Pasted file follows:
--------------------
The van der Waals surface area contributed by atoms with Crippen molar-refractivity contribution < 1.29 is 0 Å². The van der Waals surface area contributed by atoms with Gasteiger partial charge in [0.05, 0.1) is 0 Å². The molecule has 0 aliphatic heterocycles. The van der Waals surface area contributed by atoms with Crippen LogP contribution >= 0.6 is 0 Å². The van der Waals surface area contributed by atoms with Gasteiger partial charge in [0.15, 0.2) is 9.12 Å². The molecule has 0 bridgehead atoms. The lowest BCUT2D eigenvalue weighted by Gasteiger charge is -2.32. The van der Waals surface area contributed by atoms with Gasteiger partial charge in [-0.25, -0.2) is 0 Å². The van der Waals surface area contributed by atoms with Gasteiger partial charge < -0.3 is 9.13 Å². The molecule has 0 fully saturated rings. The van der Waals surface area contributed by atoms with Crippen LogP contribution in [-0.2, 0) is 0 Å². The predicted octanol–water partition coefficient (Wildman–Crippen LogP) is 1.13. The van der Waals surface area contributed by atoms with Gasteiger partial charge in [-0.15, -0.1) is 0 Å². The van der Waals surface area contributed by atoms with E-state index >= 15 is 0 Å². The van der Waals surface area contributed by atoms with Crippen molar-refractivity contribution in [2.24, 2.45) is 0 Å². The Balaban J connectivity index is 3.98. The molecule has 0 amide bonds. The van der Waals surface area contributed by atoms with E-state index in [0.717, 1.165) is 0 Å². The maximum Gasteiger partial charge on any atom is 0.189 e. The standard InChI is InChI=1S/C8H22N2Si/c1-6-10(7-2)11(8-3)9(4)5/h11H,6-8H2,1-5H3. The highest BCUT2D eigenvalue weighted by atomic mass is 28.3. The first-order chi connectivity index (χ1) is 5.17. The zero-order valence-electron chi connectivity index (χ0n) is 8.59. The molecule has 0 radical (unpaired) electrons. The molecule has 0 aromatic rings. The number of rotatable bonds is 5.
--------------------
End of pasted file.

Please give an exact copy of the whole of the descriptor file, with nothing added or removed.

The van der Waals surface area contributed by atoms with Crippen molar-refractivity contribution < 1.29 is 0 Å². The van der Waals surface area contributed by atoms with Gasteiger partial charge in [0.05, 0.1) is 0 Å². The molecule has 0 aliphatic heterocycles. The van der Waals surface area contributed by atoms with Crippen LogP contribution >= 0.6 is 0 Å². The van der Waals surface area contributed by atoms with Gasteiger partial charge in [0.15, 0.2) is 9.12 Å². The molecule has 0 bridgehead atoms. The lowest BCUT2D eigenvalue weighted by Gasteiger charge is -2.32. The van der Waals surface area contributed by atoms with Gasteiger partial charge in [-0.25, -0.2) is 0 Å². The van der Waals surface area contributed by atoms with Gasteiger partial charge < -0.3 is 9.13 Å². The molecule has 0 fully saturated rings. The van der Waals surface area contributed by atoms with Crippen LogP contribution in [-0.2, 0) is 0 Å². The predicted octanol–water partition coefficient (Wildman–Crippen LogP) is 1.13. The van der Waals surface area contributed by atoms with Gasteiger partial charge in [-0.15, -0.1) is 0 Å². The van der Waals surface area contributed by atoms with E-state index >= 15 is 0 Å². The van der Waals surface area contributed by atoms with Crippen molar-refractivity contribution in [2.24, 2.45) is 0 Å². The Balaban J connectivity index is 3.98. The molecule has 0 amide bonds. The van der Waals surface area contributed by atoms with E-state index in [0.717, 1.165) is 0 Å². The maximum Gasteiger partial charge on any atom is 0.189 e. The standard InChI is InChI=1S/C8H22N2Si/c1-6-10(7-2)11(8-3)9(4)5/h11H,6-8H2,1-5H3. The highest BCUT2D eigenvalue weighted by atomic mass is 28.3. The first-order chi connectivity index (χ1) is 5.17. The zero-order valence-electron chi connectivity index (χ0n) is 8.59. The molecule has 0 radical (unpaired) electrons. The molecule has 0 aromatic rings. The number of rotatable bonds is 5.